Medicolegal Issues

How can a patient with a hip fracture reduce the risk of repeat fractures?



A 66-year-old female with a pack-a-day smoking habit is admitted to orthopedics with a hip fracture following a fall in her home. You are consulted to perform a pre-operative risk assessment and manage her heart failure. The following day, she undergoes an open reduction and internal fixation and does well following the surgery. She is scheduled to be discharged for rehabilitation in two days. She will continue taking her cardiac medications and the narcotics (as needed) for pain. What else can you recommend to reduce her chances of suffering another hip fracture?


Approximately 300,000 hip fractures occur each year in the United States.¹ The lifetime risk of sustaining a hip fracture is 18% for a woman and 6% for a man.2 One-year mortality after a hip fracture is 20% to 25%, and up to half of patients who live independently prior to their fracture cannot gain independence afterward.

In the late 1990s, inpatient care, nursing home care, and outpatient services associated with hip fractures totaled approximately $14 billion annually. These costs are predicted to reach $50 billion by the year 2040.3 Not surprisingly, second hip fractures are common, with up to 12% of patients suffering another fracture within one year of follow up.1 Risk of morbidity and mortality are even higher after a second hip fracture.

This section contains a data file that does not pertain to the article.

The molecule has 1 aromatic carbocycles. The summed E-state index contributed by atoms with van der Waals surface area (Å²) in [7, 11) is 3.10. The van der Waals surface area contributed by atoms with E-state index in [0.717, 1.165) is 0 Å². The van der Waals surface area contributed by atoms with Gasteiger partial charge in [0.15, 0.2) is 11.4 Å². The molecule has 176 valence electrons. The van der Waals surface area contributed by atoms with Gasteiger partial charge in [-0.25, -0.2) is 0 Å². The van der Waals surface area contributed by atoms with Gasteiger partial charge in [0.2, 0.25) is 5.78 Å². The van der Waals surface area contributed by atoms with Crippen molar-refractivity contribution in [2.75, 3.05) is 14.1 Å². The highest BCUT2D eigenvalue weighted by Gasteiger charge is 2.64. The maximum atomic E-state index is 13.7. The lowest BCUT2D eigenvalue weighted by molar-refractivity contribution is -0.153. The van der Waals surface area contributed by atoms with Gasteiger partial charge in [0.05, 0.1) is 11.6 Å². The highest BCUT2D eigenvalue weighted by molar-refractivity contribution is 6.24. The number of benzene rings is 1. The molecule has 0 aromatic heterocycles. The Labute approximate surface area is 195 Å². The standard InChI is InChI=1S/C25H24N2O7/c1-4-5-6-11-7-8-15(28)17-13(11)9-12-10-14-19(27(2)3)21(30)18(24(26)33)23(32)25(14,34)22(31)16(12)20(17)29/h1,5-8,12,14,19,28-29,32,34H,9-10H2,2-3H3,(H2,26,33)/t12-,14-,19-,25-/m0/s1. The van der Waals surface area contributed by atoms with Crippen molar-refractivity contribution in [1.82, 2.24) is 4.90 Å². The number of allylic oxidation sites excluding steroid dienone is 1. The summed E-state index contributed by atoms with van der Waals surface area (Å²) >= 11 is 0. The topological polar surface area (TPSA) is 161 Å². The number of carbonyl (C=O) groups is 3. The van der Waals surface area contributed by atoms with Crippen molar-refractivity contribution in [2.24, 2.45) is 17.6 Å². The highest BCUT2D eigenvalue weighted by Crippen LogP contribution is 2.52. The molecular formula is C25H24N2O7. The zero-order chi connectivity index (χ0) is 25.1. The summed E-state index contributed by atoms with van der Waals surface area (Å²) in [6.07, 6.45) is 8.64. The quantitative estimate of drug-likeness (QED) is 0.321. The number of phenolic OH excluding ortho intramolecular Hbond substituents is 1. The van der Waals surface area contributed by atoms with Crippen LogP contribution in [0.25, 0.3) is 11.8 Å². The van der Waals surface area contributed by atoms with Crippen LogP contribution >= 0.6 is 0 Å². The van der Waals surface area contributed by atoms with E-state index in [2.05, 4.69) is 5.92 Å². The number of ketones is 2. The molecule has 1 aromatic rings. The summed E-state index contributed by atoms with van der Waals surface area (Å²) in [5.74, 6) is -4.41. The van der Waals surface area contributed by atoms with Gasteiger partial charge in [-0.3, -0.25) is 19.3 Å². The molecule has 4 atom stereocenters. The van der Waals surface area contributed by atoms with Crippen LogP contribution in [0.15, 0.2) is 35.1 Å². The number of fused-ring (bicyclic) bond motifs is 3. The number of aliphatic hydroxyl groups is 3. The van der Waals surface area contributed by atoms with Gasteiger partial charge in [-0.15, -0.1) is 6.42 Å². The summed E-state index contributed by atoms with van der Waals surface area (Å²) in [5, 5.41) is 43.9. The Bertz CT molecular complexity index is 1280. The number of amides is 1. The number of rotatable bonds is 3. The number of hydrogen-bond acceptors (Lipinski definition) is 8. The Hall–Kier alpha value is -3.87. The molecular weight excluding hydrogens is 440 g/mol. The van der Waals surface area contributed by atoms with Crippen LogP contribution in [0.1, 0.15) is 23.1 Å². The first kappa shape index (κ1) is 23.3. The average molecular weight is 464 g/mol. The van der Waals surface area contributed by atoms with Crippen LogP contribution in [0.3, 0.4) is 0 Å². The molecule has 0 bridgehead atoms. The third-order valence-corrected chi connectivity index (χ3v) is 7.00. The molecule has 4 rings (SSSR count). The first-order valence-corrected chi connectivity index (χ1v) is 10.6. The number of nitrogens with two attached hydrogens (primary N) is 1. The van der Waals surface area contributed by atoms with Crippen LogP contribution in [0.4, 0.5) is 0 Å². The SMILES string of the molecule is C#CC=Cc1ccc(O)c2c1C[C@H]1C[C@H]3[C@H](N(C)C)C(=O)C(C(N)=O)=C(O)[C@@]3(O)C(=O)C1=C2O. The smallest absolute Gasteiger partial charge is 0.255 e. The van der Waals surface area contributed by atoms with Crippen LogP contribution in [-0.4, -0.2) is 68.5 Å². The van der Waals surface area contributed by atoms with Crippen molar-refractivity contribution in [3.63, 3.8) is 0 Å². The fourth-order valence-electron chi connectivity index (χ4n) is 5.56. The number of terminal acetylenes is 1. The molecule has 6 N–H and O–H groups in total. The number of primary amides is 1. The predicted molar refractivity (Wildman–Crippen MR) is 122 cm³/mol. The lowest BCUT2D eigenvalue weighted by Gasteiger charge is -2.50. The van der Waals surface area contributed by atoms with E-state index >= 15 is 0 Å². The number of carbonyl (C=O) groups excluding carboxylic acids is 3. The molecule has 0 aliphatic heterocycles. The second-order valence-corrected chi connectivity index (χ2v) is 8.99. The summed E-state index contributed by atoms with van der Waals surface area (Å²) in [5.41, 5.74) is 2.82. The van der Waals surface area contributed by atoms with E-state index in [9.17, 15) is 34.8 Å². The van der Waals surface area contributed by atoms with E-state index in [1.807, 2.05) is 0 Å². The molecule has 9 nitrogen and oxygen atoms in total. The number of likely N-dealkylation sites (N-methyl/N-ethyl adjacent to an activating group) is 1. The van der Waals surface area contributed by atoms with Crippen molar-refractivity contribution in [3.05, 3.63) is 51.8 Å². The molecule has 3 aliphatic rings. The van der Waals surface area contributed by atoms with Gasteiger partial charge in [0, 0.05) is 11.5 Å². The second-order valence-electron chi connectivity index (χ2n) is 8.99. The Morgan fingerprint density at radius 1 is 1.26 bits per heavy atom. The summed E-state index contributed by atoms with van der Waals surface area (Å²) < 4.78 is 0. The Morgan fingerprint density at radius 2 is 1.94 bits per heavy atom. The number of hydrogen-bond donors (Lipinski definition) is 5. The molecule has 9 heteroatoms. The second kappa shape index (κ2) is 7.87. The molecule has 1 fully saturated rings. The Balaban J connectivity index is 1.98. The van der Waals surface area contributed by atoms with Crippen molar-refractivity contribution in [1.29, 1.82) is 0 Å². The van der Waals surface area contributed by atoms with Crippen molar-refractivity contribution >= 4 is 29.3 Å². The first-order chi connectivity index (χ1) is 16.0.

In most experts’ opinions, a fragility fracture indicates osteoporosis and warrants treatment—regardless of bone densitometry findings. Still, multiple studies have shown patients who sustain a hip fracture frequently are not diagnosed, evaluated, or treated for osteoporosis.4 This is analogous to treating an acute coronary syndrome without initiating treatment for a patient’s hypertension and hyperlipidemia prior to discharge. As such, providers clearly are missing an opportunity to begin effective measures at a critical stage in the disease.

Data Review

Physiology of bone strength: Bone minerals—in particular calcium hydroxyapatite—contribute to bone strength by making bone a hard tissue. Collagen adds flexibility and gives bone the ability to absorb energy. The degree of bone mineralization and the number of collagen crosslinks help determine how much stress a bone can tolerate before it breaks. Further, in response to daily stressors, bone accumulates microcracks. Remodeling is then accomplished by bone resorption and formation.5

Estrogen plays an important role in normal remodeling by controlling osteoclast action. Thus, estrogen deficiency leads to prolonged osteoclast activity and increased rates of bone resorption. This explains why bone remodeling typically favors bone resorption later in life and why women are at greatest risk for fracture.5